As I maintained in a previous post, “there is a connection between the fight for a living wage, the Black Lives Matter movement and the struggle for immigrant workers’ rights: new coalitions of people and new forms of resistance are possible at their intersection.”

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The Death of Sandra Bland: Her Life Matters


A historic conference of Black Lives Matter activists took place last weekend in the midst of daily police killings of unarmed people of color. Over 1,000 activists from groups including Ferguson Action, Black Youth Project 100, and Baltimore United for Change traveled to Cleveland, Ohio to raise national attention to police brutality, immigration rights, economic justice and LGBTQ rights. The conference ended, almost symbolically, in a videoed confrontation between activists and transit police who had arrested a black 14-year-old.

According to the Washington Post, “a transit police officer in the city turned a can of pepper spray on a mostly African American crowd that had gathered as authorities were placing an intoxicated teen into a patrol car.” Conference participant Destinee Hinton said: “They begin to form a barricade around the car urging the police to let the young man go but they wouldn’t and when they were linking arms and doing chants one of the police officers began pepper spraying the whole line.”

Ever since 9/11, police departments have been showered with military hardware and trained to use lethal force as a first resort, leading to more and more cases of unjustified killings of unarmed people, most visibly African Americans. The resistance to these killings has begun to undermine the legitimacy of state violence and has also exposed the extent to which state power is founded on racial terror: for example, The Intercept revealed that the Department of Homeland Security was monitoring gatherings of people in mainly black neighborhoods, confirming the fear of state forces that black militancy will subvert the foundation of their authority. The growth of a multiracial society and erosion of white privilege is a tectonic shift that has created tremors at the base of the US state, fracturing the racial hierarchy that underpinned social relations.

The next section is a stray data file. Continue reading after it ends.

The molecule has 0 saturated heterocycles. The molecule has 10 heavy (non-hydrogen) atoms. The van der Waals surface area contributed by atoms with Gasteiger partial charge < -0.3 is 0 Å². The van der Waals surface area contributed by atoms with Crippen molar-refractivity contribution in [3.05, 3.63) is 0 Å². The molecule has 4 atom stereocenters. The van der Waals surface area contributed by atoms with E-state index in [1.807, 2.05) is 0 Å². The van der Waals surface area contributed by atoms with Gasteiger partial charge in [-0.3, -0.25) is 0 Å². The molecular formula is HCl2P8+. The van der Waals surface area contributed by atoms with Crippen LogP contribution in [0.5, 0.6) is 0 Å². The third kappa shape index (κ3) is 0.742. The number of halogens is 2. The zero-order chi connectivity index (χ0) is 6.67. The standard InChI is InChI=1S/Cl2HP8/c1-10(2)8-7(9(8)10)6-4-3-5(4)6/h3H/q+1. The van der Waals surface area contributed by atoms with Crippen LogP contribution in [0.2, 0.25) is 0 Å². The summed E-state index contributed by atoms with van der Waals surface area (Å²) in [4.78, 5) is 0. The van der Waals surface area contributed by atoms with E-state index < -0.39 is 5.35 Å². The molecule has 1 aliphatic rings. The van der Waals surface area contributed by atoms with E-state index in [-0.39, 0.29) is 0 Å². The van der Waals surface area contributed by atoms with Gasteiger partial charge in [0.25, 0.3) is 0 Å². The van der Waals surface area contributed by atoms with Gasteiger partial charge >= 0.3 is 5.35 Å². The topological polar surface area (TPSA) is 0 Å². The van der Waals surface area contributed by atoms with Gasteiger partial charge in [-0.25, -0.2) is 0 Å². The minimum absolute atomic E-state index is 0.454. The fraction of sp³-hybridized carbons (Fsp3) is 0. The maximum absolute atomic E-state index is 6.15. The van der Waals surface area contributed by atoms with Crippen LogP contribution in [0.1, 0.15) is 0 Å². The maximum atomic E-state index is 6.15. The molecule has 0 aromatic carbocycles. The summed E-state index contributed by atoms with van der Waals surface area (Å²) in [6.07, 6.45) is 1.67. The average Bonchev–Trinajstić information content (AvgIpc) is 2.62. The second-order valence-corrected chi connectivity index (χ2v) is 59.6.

The conference followed a week of protests across the country, beginning with the anniversary of Eric Garner’s death, followed by demonstrations calling for justice for Sandra Bland, who died in a Texas jail after being arrested at a traffic stop, as well as other black women including Kindra Chapman, an 18-year-old found dead in her jail cell in Alabama a day after Sandra Bland died, Joyce Curnell in Charleston and Ralkina Jones in Ohio, both found dead in their cells in the same week. Sam Dubose was shot down in Cincinnati during a routine traffic stop by a university police officer, who has been charged with his murder.

What happened to Sandra Bland is a microcosm of the social dynamic between police and African Americans. She was close to arriving at a new job at the historically black university Prairie View A&M in Texas, from where she graduated, and driving along University Drive. State trooper Brian Encinia was traveling in the opposite direction. When he saw her, he made a U-turn and sped up behind her vehicle.

She moved to the right lane to let him pass, but did so without signaling. Encinia turned on his lights – automatically triggering audio recording – and approached her car. At this point the interaction was strained, but civil. He checked out her license in his vehicle, and returning with a warning ticket written out, he saw something in her demeanor that told him she was not passively compliant. He asks why she seemed irritated. “I am, I really am,” she replied, “because I feel like it’s crap is what I’m getting a ticket for, I was getting out of your way, you were speeding up, tailing me so I moved over and you stopped me so yeah, I am a little irritated but that doesn’t stop you from giving me a ticket, so.”

At this point, Encinia dismisses her statement with a curt “Are you done?” He deliberately escalates the confrontation by instructing her to put out her cigarette and she challenges his right to do this. He then ordered her out of her car, threatens to use his taser, shouting “I will light you up,” and arrested her after throwing her onto the ground.